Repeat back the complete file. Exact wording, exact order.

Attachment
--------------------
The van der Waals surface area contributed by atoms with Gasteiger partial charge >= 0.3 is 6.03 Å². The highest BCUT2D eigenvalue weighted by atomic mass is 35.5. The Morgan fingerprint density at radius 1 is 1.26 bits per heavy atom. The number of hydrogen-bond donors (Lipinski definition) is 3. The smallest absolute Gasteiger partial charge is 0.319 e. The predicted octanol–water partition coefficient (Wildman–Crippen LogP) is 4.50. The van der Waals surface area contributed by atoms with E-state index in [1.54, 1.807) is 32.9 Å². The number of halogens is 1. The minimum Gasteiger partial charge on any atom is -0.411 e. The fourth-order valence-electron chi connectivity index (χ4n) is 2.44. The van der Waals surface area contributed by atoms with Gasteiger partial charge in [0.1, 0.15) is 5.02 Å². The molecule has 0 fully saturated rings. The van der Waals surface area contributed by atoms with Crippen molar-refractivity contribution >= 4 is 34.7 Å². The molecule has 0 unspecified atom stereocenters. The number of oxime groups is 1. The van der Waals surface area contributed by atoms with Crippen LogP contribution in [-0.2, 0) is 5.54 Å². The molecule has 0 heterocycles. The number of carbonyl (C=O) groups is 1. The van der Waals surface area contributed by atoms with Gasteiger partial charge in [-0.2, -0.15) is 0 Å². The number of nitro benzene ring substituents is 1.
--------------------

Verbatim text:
The van der Waals surface area contributed by atoms with Gasteiger partial charge >= 0.3 is 6.03 Å². The highest BCUT2D eigenvalue weighted by atomic mass is 35.5. The Morgan fingerprint density at radius 1 is 1.26 bits per heavy atom. The number of hydrogen-bond donors (Lipinski definition) is 3. The smallest absolute Gasteiger partial charge is 0.319 e. The predicted octanol–water partition coefficient (Wildman–Crippen LogP) is 4.50. The van der Waals surface area contributed by atoms with E-state index in [1.54, 1.807) is 32.9 Å². The number of halogens is 1. The minimum Gasteiger partial charge on any atom is -0.411 e. The fourth-order valence-electron chi connectivity index (χ4n) is 2.44. The van der Waals surface area contributed by atoms with Gasteiger partial charge in [0.1, 0.15) is 5.02 Å². The molecule has 0 fully saturated rings. The van der Waals surface area contributed by atoms with Crippen molar-refractivity contribution >= 4 is 34.7 Å². The molecule has 0 unspecified atom stereocenters. The number of oxime groups is 1. The van der Waals surface area contributed by atoms with Crippen LogP contribution in [-0.2, 0) is 5.54 Å². The molecule has 0 heterocycles. The number of carbonyl (C=O) groups is 1. The van der Waals surface area contributed by atoms with Gasteiger partial charge in [-0.2, -0.15) is 0 Å². The number of nitro benzene ring substituents is 1.